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While working on a client engagement, I proposed to a manager that we setup a dashboard for her and the team to reflect on the department’s performance and systematise improvement efforts in the unit. We defined the key performance metrics and populated the dashboard with the measurements collected during my support visits. But as time progressed, the activity fell flat.

This was because the required data was either incomplete or totally unrecorded, despite the agreement from the Unit Managers, key process stakeholders, who were looking to see improvements, to provide this data. It was puzzling because the Unit Managers stood to benefit: this data would help track service quality to their units and, at the time, they did not disagree or raise concerns about supplying this data.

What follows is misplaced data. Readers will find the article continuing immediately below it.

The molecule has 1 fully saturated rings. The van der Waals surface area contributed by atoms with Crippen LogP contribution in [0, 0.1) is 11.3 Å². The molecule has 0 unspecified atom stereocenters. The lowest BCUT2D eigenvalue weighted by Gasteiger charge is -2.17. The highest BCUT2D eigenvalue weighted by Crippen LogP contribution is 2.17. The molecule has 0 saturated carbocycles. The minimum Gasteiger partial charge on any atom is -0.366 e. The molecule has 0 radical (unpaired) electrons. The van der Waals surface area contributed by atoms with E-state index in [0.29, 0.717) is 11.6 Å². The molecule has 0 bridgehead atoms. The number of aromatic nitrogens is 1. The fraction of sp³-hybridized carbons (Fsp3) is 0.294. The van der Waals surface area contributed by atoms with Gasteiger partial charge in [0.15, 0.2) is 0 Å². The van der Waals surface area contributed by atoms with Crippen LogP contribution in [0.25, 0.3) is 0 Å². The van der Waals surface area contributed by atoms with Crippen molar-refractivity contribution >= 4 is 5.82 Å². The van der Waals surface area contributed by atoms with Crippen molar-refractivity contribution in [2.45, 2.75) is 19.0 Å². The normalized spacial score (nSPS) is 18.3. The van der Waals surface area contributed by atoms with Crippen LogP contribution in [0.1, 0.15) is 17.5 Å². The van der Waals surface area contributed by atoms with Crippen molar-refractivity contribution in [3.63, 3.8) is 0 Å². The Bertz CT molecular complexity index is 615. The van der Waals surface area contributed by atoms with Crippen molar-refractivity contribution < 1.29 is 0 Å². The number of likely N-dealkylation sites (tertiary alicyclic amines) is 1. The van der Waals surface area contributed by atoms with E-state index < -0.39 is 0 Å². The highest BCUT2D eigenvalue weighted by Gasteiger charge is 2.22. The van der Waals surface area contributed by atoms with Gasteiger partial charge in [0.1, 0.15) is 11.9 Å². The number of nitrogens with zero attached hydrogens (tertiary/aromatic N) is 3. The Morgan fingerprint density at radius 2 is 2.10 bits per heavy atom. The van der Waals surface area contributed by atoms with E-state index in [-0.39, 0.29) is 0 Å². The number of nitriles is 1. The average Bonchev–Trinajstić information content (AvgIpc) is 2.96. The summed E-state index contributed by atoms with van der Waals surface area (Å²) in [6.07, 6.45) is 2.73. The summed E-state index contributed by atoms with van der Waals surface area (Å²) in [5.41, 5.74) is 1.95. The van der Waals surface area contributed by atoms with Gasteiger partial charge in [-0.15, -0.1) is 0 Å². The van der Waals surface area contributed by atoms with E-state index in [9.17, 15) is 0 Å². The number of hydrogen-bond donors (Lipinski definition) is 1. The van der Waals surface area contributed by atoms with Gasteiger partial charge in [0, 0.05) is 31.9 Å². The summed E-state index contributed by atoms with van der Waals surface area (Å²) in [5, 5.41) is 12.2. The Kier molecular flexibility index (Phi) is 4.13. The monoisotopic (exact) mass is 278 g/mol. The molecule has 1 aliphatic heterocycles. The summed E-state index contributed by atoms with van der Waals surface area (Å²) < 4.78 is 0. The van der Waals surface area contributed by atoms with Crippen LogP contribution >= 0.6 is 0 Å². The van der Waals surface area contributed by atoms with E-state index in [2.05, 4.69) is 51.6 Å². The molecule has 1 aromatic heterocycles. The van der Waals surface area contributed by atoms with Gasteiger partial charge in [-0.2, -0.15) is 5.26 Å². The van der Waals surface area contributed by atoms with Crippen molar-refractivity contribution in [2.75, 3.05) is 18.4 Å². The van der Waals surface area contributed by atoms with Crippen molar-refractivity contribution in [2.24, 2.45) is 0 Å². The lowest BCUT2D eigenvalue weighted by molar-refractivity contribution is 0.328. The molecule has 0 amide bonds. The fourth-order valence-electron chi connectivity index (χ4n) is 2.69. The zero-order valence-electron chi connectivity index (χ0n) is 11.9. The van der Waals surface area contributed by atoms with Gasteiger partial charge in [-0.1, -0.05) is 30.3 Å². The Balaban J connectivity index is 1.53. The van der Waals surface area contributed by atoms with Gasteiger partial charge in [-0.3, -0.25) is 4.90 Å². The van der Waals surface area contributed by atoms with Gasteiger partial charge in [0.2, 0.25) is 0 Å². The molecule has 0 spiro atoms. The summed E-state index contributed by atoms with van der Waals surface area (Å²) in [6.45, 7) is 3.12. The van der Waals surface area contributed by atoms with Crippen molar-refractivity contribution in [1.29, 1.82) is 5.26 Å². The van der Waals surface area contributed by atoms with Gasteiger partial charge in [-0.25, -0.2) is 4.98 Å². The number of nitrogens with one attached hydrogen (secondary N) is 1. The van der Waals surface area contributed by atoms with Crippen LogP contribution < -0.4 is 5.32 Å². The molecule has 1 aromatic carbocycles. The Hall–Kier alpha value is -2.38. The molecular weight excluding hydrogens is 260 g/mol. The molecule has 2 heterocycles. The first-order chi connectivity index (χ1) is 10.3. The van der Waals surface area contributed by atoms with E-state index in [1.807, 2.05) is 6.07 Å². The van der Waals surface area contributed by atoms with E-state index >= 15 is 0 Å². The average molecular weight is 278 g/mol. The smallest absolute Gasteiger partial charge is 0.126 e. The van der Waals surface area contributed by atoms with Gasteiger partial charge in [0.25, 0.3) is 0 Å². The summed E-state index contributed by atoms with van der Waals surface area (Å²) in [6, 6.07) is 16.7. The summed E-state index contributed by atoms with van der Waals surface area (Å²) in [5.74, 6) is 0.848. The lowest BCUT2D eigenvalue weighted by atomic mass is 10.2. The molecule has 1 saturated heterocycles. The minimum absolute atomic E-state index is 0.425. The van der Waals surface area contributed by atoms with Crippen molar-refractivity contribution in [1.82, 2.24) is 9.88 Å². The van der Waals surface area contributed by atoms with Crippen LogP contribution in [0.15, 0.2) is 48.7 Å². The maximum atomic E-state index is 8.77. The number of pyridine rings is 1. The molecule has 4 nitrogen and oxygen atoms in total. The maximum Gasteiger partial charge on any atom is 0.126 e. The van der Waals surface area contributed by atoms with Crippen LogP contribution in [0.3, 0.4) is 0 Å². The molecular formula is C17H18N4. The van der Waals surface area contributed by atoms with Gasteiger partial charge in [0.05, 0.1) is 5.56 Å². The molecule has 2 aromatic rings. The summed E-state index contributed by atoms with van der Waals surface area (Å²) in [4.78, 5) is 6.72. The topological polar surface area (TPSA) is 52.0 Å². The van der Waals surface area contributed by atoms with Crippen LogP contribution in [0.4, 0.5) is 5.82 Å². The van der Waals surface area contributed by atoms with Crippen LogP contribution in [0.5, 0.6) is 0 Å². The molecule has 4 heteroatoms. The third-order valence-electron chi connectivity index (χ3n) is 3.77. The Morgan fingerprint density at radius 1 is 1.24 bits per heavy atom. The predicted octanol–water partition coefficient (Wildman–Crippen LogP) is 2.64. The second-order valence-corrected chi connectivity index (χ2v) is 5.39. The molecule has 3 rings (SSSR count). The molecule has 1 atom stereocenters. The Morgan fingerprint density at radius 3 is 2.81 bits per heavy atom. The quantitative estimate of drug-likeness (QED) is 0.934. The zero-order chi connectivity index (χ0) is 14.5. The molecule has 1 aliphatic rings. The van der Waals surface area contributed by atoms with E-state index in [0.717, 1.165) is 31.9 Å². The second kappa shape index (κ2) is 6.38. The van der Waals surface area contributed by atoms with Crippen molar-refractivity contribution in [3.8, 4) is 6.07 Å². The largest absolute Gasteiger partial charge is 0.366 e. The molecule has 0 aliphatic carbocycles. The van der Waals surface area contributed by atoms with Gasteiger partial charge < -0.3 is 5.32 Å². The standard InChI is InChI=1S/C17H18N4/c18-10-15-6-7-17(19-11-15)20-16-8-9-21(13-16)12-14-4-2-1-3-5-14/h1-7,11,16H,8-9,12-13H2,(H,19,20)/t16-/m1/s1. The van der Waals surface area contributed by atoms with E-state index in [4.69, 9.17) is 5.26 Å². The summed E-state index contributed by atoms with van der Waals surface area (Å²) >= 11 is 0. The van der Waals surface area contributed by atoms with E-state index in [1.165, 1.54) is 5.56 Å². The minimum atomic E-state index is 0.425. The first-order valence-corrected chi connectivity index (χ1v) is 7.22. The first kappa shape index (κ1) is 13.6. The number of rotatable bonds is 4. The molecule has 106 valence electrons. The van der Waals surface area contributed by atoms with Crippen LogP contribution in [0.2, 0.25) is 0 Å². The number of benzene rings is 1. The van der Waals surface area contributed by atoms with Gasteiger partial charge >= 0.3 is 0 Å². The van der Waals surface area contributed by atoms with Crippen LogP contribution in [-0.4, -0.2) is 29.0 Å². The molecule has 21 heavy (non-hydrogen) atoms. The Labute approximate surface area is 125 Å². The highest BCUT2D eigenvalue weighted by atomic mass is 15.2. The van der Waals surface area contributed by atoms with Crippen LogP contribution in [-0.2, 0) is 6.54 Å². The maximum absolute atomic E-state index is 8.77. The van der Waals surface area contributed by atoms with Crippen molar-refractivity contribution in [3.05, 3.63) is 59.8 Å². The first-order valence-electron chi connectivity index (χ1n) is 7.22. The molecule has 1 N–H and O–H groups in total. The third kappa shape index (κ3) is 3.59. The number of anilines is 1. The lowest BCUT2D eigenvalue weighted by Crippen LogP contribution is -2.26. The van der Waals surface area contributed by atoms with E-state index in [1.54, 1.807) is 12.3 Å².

I had seen this pattern repeat itself over a number of clients and it really got me wondering: “How and what are managers managing when they don’t have visibility of their processes?”

As I was still struggling with this question, I found myself blurting to the manager that I was working with: “What is the difference between doing the work and managing the work?” The question popped before I could even construct my potential response, in case the manager put it back to me. From her response it was clear that this was something to which she hadn’t given much thought. The question was posed back to me. Of course, my response may not be the most comprehensive answer, since it is primarily influenced by my role and experience as an improvement practitioner.